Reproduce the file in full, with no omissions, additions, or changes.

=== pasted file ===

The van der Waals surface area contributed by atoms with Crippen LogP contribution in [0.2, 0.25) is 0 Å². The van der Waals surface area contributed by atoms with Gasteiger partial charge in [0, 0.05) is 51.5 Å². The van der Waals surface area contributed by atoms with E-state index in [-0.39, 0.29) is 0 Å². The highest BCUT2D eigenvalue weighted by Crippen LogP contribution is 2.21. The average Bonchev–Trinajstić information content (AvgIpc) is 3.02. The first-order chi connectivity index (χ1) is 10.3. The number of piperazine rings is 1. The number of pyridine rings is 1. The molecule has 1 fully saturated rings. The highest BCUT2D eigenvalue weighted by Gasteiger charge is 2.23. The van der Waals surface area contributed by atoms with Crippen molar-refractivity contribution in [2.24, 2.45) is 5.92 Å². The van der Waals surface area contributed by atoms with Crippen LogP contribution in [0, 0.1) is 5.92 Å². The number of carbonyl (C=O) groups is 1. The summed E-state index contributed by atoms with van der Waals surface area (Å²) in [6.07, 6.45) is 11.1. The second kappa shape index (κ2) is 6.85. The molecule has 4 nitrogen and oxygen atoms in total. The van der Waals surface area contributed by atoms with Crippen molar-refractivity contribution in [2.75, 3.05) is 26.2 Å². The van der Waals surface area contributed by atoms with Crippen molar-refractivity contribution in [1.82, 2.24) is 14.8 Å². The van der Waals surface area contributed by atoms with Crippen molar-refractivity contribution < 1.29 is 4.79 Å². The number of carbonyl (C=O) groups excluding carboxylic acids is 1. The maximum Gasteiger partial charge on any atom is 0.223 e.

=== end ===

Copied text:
The van der Waals surface area contributed by atoms with Crippen LogP contribution in [0.2, 0.25) is 0 Å². The van der Waals surface area contributed by atoms with Gasteiger partial charge in [0, 0.05) is 51.5 Å². The van der Waals surface area contributed by atoms with E-state index in [-0.39, 0.29) is 0 Å². The highest BCUT2D eigenvalue weighted by Crippen LogP contribution is 2.21. The average Bonchev–Trinajstić information content (AvgIpc) is 3.02. The first-order chi connectivity index (χ1) is 10.3. The number of piperazine rings is 1. The number of pyridine rings is 1. The molecule has 1 fully saturated rings. The highest BCUT2D eigenvalue weighted by Gasteiger charge is 2.23. The van der Waals surface area contributed by atoms with Crippen molar-refractivity contribution in [2.24, 2.45) is 5.92 Å². The van der Waals surface area contributed by atoms with Crippen LogP contribution in [0, 0.1) is 5.92 Å². The number of carbonyl (C=O) groups is 1. The summed E-state index contributed by atoms with van der Waals surface area (Å²) in [6.07, 6.45) is 11.1. The second kappa shape index (κ2) is 6.85. The molecule has 4 nitrogen and oxygen atoms in total. The van der Waals surface area contributed by atoms with Crippen molar-refractivity contribution in [2.75, 3.05) is 26.2 Å². The van der Waals surface area contributed by atoms with Crippen molar-refractivity contribution in [1.82, 2.24) is 14.8 Å². The van der Waals surface area contributed by atoms with Crippen molar-refractivity contribution < 1.29 is 4.79 Å². The number of carbonyl (C=O) groups excluding carboxylic acids is 1. The maximum Gasteiger partial charge on any atom is 0.223 e.